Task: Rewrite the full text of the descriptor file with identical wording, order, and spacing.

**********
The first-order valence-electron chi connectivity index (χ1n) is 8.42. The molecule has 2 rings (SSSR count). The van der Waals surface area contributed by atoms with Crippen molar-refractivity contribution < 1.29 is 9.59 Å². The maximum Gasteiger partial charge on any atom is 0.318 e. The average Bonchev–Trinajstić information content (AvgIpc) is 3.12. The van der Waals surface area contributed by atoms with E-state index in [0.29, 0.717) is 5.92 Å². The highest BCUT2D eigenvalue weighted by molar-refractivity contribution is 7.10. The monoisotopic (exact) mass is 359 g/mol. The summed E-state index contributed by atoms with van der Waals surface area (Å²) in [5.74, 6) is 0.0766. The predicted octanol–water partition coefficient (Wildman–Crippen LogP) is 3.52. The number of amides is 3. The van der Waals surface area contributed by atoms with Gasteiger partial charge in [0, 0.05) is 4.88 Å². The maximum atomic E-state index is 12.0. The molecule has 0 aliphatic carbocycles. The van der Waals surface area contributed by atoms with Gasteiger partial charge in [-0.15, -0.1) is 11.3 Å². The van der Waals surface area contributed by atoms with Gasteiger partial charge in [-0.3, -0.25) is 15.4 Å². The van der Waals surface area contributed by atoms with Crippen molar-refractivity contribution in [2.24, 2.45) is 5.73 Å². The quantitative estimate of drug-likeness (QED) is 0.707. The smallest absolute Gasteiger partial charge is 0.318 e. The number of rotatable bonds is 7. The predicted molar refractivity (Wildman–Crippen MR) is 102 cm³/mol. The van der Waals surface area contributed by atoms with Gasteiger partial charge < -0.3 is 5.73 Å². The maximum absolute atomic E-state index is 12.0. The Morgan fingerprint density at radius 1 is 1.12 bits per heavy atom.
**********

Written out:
The first-order valence-electron chi connectivity index (χ1n) is 8.42. The molecule has 2 rings (SSSR count). The van der Waals surface area contributed by atoms with Crippen molar-refractivity contribution < 1.29 is 9.59 Å². The maximum Gasteiger partial charge on any atom is 0.318 e. The average Bonchev–Trinajstić information content (AvgIpc) is 3.12. The van der Waals surface area contributed by atoms with E-state index in [0.29, 0.717) is 5.92 Å². The highest BCUT2D eigenvalue weighted by molar-refractivity contribution is 7.10. The monoisotopic (exact) mass is 359 g/mol. The summed E-state index contributed by atoms with van der Waals surface area (Å²) in [5.74, 6) is 0.0766. The predicted octanol–water partition coefficient (Wildman–Crippen LogP) is 3.52. The number of amides is 3. The van der Waals surface area contributed by atoms with Gasteiger partial charge in [0, 0.05) is 4.88 Å². The maximum atomic E-state index is 12.0. The molecule has 0 aliphatic carbocycles. The van der Waals surface area contributed by atoms with Gasteiger partial charge in [-0.15, -0.1) is 11.3 Å². The van der Waals surface area contributed by atoms with Gasteiger partial charge in [-0.3, -0.25) is 15.4 Å². The van der Waals surface area contributed by atoms with Crippen molar-refractivity contribution in [2.24, 2.45) is 5.73 Å². The quantitative estimate of drug-likeness (QED) is 0.707. The smallest absolute Gasteiger partial charge is 0.318 e. The number of rotatable bonds is 7. The predicted molar refractivity (Wildman–Crippen MR) is 102 cm³/mol. The van der Waals surface area contributed by atoms with Gasteiger partial charge < -0.3 is 5.73 Å². The maximum absolute atomic E-state index is 12.0. The Morgan fingerprint density at radius 1 is 1.12 bits per heavy atom.